Passwords and Sudden Death

broken-trust-coverIn Broken Trust, the three protagonists – Fitz,Charles and Jamie – face sudden death more than once as they struggle to untangle their investigation into the Swiss Development Bank’s manipulation of the gold market.  Fitz’s colleague Gary dies after a hit and run accident.  One of the challenges Fitz and her boss face after Gary’s death is how to get into Gary’s computer.  The SEC’s IT department figures out the password, only to destroy the hard drive because a hacker has hidden malware in one of his files.

You may not have to worry about evil bankers blowing up your hard drive, but most of us face the threat of hackers gaining access to our bank accounts, credit cards and other sensitive information. How many passwords do you have?  Where are they stored?  Do you use the same password for many accounts?  Are the passwords you create secure? Who knows? The password challenge is complex, involving cyber security, memory, documentation, and access.

When someone dies suddenly, among all of the wrenching challenges faced by the survivors, tracking down passwords may be one of the most frustrating.  In the New York Times Magazine article by Ian Urbina, “The Secret Life of Passwords,” the author recounts the very real challenge Howard Lutnick, CEO of Cantor Fitzgerald, faced in the days following 9/11.  He and his staff had to recover passwords for hundreds of accounts and files after the majority of Cantor Fitzgerald’s employees died.  Although they had contingency plans for recovering passwords in a variety of situations, none included the massive loss of employees the terrorist attacks caused.   (NY Times Article)

What if you died tomorrow? In the context of your sudden death, recovering passwords is one of the many obstacles personal representatives of your estate, your surviving spouse or partner, adult children and business colleagues face as they come to terms with your death.  Someone will need to notify key personal and business contacts of your death, arrange for your memorial service, get you’re your bank accounts, make payroll, transfer your assets and responsibilities accurately and efficiently, collect life insurance policy benefits, pay estate taxes and other debts, and many other tasks associated with settling your estate and helping loved ones and business colleagues move on with life.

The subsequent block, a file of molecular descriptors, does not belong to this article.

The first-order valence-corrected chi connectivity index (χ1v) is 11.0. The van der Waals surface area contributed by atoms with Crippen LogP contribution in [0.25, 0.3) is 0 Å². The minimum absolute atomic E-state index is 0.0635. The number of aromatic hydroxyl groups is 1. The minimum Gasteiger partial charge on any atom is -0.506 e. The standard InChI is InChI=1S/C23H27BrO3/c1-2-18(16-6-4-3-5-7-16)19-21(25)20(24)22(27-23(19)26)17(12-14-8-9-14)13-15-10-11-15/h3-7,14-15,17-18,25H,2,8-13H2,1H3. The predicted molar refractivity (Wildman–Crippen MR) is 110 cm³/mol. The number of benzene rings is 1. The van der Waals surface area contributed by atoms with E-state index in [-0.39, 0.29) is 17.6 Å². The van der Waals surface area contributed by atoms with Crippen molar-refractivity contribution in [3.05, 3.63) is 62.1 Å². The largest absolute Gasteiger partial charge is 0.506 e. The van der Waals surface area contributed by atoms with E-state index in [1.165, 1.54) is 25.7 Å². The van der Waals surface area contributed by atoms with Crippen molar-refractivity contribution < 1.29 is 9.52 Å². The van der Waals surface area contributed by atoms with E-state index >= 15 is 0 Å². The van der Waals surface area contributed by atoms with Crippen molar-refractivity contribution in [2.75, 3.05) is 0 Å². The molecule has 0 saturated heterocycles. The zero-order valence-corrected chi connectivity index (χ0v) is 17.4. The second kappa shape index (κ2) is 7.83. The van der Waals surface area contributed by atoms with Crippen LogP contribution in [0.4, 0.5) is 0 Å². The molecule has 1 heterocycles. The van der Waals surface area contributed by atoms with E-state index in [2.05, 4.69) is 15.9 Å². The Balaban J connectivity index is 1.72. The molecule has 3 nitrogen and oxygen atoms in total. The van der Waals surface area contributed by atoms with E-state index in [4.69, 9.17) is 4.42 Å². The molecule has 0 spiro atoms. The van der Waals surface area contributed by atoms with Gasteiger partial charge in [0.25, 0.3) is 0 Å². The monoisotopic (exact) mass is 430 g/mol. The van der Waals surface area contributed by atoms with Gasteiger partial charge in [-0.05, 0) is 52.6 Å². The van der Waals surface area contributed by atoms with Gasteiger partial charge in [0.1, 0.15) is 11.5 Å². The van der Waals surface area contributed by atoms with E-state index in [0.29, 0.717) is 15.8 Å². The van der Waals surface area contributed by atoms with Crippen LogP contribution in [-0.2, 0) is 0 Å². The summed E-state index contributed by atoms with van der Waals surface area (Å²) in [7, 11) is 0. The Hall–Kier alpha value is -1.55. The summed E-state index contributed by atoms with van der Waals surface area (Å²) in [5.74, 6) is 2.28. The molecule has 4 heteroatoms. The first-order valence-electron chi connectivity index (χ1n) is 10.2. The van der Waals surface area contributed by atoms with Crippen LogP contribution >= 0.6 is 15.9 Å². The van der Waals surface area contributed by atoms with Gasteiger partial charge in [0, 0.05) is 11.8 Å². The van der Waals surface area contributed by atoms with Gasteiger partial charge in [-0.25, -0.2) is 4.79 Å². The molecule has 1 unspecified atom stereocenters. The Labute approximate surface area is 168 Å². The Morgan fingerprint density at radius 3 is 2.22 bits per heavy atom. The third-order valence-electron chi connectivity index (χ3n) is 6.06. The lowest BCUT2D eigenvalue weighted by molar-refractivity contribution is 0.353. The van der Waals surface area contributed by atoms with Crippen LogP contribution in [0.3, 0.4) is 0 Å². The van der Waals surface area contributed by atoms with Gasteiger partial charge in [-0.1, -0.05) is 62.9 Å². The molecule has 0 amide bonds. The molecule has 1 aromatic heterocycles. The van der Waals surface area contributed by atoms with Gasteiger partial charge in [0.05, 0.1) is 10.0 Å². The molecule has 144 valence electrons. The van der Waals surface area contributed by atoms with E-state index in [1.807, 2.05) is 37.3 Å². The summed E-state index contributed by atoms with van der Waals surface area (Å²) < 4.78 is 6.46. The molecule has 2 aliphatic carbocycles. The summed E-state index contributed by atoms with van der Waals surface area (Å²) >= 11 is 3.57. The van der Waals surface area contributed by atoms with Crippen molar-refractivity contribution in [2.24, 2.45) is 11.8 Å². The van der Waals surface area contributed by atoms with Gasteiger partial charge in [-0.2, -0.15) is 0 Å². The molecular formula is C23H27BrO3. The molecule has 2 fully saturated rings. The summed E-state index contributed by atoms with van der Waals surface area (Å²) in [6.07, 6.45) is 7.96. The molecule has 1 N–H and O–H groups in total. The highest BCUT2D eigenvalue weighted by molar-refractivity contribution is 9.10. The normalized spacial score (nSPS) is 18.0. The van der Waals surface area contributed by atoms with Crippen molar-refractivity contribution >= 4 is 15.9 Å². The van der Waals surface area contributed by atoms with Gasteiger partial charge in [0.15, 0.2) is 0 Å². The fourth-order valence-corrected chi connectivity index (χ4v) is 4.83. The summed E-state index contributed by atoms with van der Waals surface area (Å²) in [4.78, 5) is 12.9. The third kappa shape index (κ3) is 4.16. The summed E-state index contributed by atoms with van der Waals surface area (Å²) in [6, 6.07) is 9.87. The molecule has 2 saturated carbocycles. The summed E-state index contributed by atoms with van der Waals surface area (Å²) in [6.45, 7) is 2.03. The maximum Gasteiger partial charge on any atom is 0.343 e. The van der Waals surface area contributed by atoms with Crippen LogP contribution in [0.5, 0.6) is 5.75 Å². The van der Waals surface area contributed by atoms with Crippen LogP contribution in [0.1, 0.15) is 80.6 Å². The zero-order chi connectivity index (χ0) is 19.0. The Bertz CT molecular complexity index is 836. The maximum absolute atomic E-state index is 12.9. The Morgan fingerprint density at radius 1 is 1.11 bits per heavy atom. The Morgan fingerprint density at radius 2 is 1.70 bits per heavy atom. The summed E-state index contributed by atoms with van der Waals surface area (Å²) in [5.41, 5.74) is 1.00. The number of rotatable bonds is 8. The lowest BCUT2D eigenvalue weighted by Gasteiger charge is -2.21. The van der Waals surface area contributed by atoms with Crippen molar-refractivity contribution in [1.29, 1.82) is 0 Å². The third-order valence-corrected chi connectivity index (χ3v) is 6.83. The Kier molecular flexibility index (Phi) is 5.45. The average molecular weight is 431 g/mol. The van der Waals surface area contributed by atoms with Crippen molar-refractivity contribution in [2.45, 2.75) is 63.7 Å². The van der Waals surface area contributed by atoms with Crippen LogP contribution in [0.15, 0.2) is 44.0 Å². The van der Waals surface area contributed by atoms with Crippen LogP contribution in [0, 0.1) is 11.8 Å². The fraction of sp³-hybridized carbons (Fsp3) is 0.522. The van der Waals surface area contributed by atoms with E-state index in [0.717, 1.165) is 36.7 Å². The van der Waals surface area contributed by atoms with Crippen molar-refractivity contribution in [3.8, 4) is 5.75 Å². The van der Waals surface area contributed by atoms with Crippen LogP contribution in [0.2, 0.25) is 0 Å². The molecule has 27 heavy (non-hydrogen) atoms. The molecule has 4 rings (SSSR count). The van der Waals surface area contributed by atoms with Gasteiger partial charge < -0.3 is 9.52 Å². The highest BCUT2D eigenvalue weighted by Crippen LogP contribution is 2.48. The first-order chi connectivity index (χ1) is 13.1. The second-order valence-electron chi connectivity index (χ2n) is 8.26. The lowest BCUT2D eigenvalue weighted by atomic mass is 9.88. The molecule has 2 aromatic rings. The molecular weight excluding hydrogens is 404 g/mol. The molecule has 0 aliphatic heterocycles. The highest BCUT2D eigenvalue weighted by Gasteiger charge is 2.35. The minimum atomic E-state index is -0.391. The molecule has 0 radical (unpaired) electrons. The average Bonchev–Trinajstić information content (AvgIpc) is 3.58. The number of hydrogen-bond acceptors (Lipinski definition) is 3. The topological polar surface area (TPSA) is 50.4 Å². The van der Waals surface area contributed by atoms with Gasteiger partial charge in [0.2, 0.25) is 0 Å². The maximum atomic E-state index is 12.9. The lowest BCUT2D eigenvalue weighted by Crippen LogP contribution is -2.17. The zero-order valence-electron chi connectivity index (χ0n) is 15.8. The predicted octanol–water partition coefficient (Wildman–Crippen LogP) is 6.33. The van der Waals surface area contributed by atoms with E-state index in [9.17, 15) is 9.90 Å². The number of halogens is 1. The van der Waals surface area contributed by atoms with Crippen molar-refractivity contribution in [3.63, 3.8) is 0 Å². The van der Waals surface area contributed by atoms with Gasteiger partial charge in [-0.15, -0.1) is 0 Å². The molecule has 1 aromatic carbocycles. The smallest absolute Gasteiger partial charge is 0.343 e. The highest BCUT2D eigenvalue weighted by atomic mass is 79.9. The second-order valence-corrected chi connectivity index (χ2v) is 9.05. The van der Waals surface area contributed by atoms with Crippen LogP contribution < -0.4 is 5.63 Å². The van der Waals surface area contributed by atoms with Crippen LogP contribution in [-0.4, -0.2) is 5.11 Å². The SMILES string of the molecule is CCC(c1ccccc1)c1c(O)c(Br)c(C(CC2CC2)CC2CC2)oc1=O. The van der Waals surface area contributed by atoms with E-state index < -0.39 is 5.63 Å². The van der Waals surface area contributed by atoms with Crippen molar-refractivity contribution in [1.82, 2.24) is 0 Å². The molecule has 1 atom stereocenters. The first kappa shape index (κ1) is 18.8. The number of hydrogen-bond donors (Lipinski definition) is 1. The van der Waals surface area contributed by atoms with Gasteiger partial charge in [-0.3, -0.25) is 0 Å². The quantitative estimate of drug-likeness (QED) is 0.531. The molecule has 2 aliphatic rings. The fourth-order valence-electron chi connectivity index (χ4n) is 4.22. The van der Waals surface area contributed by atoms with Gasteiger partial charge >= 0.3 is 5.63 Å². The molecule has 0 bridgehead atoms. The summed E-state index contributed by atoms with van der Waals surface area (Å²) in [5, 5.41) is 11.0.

When was the last time you updated a central document that provides key information to identify the location of your banks, deeds, legal documents, and passwords?  If that is something you need to do, use the following link to start to pull all of that information into one document which can be stored securely either in the cloud or as a written document left with with your attorney, in your safe or safe deposit box.  We have also provided a link to a personal data organizer you can use as a guide to identify information that would be critical for your family in the event of a sudden death.    Sudden Death checklist rev 1014

To read more about cybersecurity see our related posting:  “Are You Cyber Secure?”

How did the 3 Musketeers come to life in Broken Trust?

We decided we wanted to have three main protagonists who would work together in each of our books.  As we began developing the outline for Broken Trust, it became natural to call them the 3 Musketeers as that was a nickname given to them by their Harvard classmates who saw them as inseparable.  As work continued and we began looking ahead to our next book (Broken Web – to be published in 2015), we realized we were creating a series that would chronicle the ongoing adventures of our 3 Musketeers.  Spoiler alert: We will add a fourth Musketeer in Broken Web.)